Chazz Palminteri Talks New Play 'Unorganized Crime,' Getting His Start from Robert DeNiro (Q&A)
The actor dishes on the new play from Kenny D'Aquila, why cancer was the best thing that ever happened to him, and the time he witnessed a murder.
About two years ago, Chazz Palminteri was given a script by Kenny D’Aquila, a working actor who hit his peak as a day player on TV shows in the '80s. D’Aquila reminded Palminteri of himself about twenty-five years ago when he had a similar list of credits to his name. Back then, Palminteri was pushing forty and found himself running out of options so he sat down and wrote a one-man show called A Bronx Tale. When Robert DeNiro turned it into a movie, it launched Palminteri’s career.
Now it’s his turn to pay it forward. D’Aquila’s new play, Unorganized Crime, starring Palminteri, D’Aquila and Tony-nominee Elizabeth Rodriguez, (The Motherf**ker With the Hat) is having its world premiere at Hollywood’s Elephant Theatre through May 31.
“I read the play, I said, ‘Holy shit!’ This is a new voice I haven’t heard,” Palminteri tells The Hollywood Reporter. “Robert DeNiro gave me a shot. I said I always wanted to give somebody a shot.” And so he did, agreeing to star as ruthless outlaw Sal Sicuso who turns up on the doorstep of his brother, banished mafioso, Gino (D’Aquila).
Here, Palminteri talks about witnessing murder, getting fired by Swifty Lazar and why cancer was the best thing that ever happened to him.
For you it all started when you were a bouncer at Club 2020.
I was working the door and this guy came over and was a little arrogant with me and I didn’t like that. He said, ‘You’ll be fired in 15 minutes.’ And I said, ‘Get on line everybody tells me that.’ And lo and behold it was Swifty Lazar, and it was his party I was keeping him out of. I got fired in 15 minutes. I went home and I sat there and that’s when I stared writing A Bronx Tale.
You opened in a little theater on Hollywood Boulevard and that’s when everything started to move.
My f--king life exploded. The first week I got offered $250 thousand, but they didn’t want me in it. I said no, I want to write it and I want to play Sonny. They laughed at me and said good-bye. Two weeks later another studio came in and offered $500 thousand to walk away. I had $200 in the bank, okay? I ended up signing with William Morris. I got another offer, $1 million to walkaway. I wouldn’t do it. (The producer) looked at me and said, ‘Y’know Chazz, this movie won’t get made.’ I said, ‘You’re right. It won’t get made with you, but it will get made.’ He said, ‘What makes you so confident?’ I go, ‘Cause it’s too f**king good, that’s why.’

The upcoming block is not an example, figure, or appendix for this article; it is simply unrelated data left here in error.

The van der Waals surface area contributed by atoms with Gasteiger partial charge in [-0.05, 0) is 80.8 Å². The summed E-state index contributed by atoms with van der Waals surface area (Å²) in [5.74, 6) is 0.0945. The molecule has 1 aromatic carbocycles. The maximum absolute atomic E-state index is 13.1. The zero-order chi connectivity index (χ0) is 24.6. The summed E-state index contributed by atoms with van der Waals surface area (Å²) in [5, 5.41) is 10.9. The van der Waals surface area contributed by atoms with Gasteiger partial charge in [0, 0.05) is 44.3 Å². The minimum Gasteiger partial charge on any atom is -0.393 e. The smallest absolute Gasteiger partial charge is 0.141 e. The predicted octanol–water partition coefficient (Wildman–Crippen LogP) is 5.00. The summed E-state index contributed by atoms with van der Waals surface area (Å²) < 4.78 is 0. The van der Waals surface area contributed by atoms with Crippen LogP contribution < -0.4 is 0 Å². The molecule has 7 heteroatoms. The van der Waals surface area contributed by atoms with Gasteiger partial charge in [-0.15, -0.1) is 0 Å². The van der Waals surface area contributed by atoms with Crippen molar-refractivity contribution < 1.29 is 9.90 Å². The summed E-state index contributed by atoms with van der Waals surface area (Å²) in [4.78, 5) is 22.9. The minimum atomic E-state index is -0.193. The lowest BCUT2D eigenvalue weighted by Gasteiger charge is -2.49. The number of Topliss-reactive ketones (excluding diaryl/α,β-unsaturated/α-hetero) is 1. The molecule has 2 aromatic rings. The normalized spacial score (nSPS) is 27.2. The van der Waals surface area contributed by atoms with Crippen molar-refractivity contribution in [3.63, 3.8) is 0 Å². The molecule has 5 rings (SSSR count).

And of course it did get made.
Two weeks later I came upstairs. They said, ‘Robert DeNiro just saw your show. He’s in your dressing room waiting.’ I walked into the dressing room and there was Robert DeNiro. He said, ‘I’ll tell you how I feel, you should play Sonny and you should write the screenplay.’ He said, ‘I’ll play your father and I’ll direct and if you shake my hand, that’s the way it will be.’ I shook his and hand that’s the way it was.
A Bronx Tale is loaded with autobiographical incidents, like the time you saw a guy murdered.
It’s kind of a dream to me. I was about ten. He shot this guy and killed him right in from of me, and then he stared at me. At the time I didn’t know he was dead. He was just laying there. But he stared at me and my father just dragged me upstairs. People always say it must have been traumatic and I got to be honest, I never got effected about it. Funny, obviously it effected me in some way cause I did write about it. I never got nightmares about it or anything.
After the Oscar nod for Bullets Over Broadway you’re on top of the world and just a few years later you get knocked back down to earth.
I was losing touch a little bit. I was starting to believe the bullshit people were writing. Hollywood can do that to you. Then boom, this happened, a masseuse found it, there was this little tumor on my neck. She caught it so early I didn’t need chemo. You get a lesson like that, God slaps you in the face and you go whoa! It’s actually the best thing that ever happened to me.
One of the reasons you got into acting was the movie On the Waterfront. In his private letters Elia Kazan said he felt Paul Newman was more suited than Brando for the role of Terry Malloy.
I think that’s insane. I think Paul Newman is a brilliant actor. In fact he was so damn good looking I think that’s what hurt him, people didn’t think he could act that great. But in that movie it’s Brando. Sometimes a director gets an actor in his head and he can’t get it out. But as far as I’m concerned (On the Waterfront) that’s when acting, writing, directing, cinematography all blend together.
And coming up you have Modern Family, Blue Bloods, Rizzoli and Isles and –
Unorganized Crime! I’m so excited to do this story. Kenny (D’Aquila) said, ‘Why are you doing this? I can’t believe you’re doing this for me.’ I said, ‘Kenny, all I want is one thing from you, you have to promise me you’ll do the same for someone else. That’s all I want.’